Researchers at University College London (UCL) have found that children brought up in families with less controlling parents lead happier lives.
The researchers found that care from both the mother and father were equally important predictors of their children’s mental wellbeing through to middle age.
However, paternal care had a greater association with wellbeing in later life (age 60 to 64), the researchers say.
The team also found that people whose parents exerted greater psychological control during childhood had significantly lower mental wellbeing during adulthood, compared with children with less controlling parents.
The effect of having controlling parents is of similar significance to the recent death of a close friend or relative, the team says.
The study monitored the mental wellbeing of participants in the Medical Research Council (MRC) National Survey of Health and Development between the ages of 13 and 64.
The survey had tracked 5,362 people since their birth in 1946 – of whom 2,800 remain under active follow-up.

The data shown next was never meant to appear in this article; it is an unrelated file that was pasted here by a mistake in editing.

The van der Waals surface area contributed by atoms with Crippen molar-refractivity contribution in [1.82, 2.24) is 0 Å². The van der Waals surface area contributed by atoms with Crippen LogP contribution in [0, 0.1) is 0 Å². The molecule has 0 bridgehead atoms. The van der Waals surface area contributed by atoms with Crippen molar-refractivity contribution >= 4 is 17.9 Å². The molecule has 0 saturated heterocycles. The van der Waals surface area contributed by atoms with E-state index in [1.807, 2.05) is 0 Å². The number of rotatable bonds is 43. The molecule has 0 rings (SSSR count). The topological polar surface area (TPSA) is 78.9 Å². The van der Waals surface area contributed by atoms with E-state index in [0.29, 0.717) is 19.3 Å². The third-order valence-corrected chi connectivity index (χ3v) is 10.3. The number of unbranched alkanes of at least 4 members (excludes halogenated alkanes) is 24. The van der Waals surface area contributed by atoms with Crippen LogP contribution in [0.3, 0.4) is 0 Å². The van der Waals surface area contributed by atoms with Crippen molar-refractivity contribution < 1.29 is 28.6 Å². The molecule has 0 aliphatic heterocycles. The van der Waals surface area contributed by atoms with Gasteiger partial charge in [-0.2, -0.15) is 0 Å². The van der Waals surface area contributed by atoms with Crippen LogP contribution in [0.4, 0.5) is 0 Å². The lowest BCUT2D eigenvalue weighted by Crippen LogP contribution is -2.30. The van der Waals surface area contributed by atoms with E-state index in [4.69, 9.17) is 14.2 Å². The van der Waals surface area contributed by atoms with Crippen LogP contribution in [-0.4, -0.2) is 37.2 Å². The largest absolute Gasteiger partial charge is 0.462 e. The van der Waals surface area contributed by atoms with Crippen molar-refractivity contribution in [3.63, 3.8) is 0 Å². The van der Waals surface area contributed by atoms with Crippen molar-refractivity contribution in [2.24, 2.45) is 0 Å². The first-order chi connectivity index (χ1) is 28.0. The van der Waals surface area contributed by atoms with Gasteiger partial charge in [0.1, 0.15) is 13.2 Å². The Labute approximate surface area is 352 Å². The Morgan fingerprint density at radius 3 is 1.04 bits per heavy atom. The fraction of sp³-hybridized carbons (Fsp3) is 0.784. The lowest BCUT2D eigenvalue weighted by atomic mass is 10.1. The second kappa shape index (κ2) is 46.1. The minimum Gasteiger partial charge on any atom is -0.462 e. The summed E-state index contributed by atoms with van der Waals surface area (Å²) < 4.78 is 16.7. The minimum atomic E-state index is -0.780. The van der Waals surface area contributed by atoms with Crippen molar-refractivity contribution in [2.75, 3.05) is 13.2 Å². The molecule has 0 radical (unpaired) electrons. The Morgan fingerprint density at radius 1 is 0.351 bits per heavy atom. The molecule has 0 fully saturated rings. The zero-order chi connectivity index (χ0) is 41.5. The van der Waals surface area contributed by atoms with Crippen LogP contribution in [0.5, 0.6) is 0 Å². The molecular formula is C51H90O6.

A total of 3,699 participants had completed wellbeing data at ages 13 to15, falling to approximately 2,000 participants by the ages of 60 to 64.
Factors such as parental separation, childhood social class, maternal mental health and participants’ personality traits were taken into account in the results.
Lead author of the study, Dr Mai Stafford, said:
“We found that people whose parents showed warmth and responsiveness had higher life satisfaction and better mental wellbeing throughout early, middle and late adulthood.
“By contrast, psychological control was significantly associated with lower life satisfaction and mental wellbeing.
“Examples of psychological control include not allowing children to make their own decisions, invading their privacy and fostering dependence.”
“Psychological control was studied separately to behavioural control, which had no significant effect on mental wellbeing in later life.
“Behavioural control broadly refers to not letting children have their own way, for example not letting them go out as often as they like.
“We know from other studies that if a child shares a secure emotional attachment with their parents, they are better able to form secure attachments in adult life,” Dr Stafford added.
“Parents also give us a stable base from which to explore the world, while warmth and responsiveness has been shown to promote social and emotional development.
“By contrast, psychological control can limit a child’s independence and leave them less able to regulate their own behaviour.”
The findings of the study are published in The Journal of Positive Psychology.
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